Nine years ago my husband spent Memorial Day weekend in the hospital while doctors evaluated what, if anything, they could do about the pseudo-aneurysm in his carotid artery sustained when he fell running for his train. Today my neighbor and her sons stand at her/their husband’s/father’s bedside while doctors try to revive his brain after successfully reviving his heart. My husband was conscious and complaining that he had to miss a beautiful spring weekend he feared would transform into a stultifying Midwestern summer before his release. My neighbors – no doubt – wish desperately that their loved one could whine about the weather.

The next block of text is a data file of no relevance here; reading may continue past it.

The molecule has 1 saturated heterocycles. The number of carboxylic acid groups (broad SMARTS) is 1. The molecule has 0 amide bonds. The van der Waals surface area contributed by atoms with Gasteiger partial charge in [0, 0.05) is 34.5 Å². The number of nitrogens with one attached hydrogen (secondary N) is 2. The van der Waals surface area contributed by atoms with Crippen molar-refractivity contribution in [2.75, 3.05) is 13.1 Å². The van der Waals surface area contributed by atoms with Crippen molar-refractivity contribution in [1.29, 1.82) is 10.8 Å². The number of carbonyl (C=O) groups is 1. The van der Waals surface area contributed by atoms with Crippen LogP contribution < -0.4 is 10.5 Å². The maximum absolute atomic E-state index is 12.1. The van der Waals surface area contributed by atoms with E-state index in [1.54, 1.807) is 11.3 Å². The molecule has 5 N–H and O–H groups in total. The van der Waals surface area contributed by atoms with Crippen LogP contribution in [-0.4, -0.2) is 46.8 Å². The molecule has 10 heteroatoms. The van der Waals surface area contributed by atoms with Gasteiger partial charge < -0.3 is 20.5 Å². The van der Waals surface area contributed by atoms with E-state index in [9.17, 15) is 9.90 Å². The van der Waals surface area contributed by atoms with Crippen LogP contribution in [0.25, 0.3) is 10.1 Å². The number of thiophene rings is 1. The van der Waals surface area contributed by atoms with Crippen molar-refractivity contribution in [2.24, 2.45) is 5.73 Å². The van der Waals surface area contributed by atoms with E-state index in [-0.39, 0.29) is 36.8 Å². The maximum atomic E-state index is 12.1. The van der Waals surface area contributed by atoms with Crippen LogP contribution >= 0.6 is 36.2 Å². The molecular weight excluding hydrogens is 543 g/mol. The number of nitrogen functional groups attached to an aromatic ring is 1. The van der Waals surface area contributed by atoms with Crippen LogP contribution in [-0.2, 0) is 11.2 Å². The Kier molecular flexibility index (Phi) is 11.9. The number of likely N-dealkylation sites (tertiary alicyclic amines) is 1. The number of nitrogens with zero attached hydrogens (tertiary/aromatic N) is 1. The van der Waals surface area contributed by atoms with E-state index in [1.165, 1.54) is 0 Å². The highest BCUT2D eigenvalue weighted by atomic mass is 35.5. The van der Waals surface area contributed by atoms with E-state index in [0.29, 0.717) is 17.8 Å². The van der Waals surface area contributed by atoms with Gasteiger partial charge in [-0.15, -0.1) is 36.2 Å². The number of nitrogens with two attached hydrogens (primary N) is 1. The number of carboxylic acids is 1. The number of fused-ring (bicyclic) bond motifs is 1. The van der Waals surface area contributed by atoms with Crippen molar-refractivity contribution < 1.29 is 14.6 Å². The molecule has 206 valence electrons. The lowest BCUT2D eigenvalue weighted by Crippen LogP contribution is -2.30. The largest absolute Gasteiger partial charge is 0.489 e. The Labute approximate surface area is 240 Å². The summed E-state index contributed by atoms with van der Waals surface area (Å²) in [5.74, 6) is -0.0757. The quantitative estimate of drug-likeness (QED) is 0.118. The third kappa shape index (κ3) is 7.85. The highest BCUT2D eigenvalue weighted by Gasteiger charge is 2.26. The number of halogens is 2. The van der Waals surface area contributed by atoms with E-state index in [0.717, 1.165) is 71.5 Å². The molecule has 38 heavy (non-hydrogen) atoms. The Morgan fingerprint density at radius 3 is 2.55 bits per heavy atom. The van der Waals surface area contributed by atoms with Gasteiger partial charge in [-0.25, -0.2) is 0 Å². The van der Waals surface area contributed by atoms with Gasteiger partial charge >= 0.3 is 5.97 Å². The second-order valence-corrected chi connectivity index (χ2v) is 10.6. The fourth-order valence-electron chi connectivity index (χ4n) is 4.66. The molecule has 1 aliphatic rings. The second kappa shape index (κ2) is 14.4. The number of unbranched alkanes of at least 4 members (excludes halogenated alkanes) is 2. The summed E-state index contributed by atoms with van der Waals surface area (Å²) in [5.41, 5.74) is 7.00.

I had planned a post on the joy of garden parties. What I write now is not so disconnected. To me the garden party is the ultimate celebration of life. I discovered them as student in Cambridge. Young, vital people swept away by the beauty of young, vital plants. We were all in fresh, full bloom.
My husband’s favorite part of my academic job is the May Garden Party we host for gleeful undergraduates contemplating British Scholarships. He grabs his camera, a cup of Pimms, then circulates with an a-typically English ear-to-ear grin and a raucous laugh.
Memorial Day closes a month filled with new life and notes the poignant truth that such joy cannot exist without pain. “Happily-ever-aftering” assumes a traumatic ‘before’ preceded it.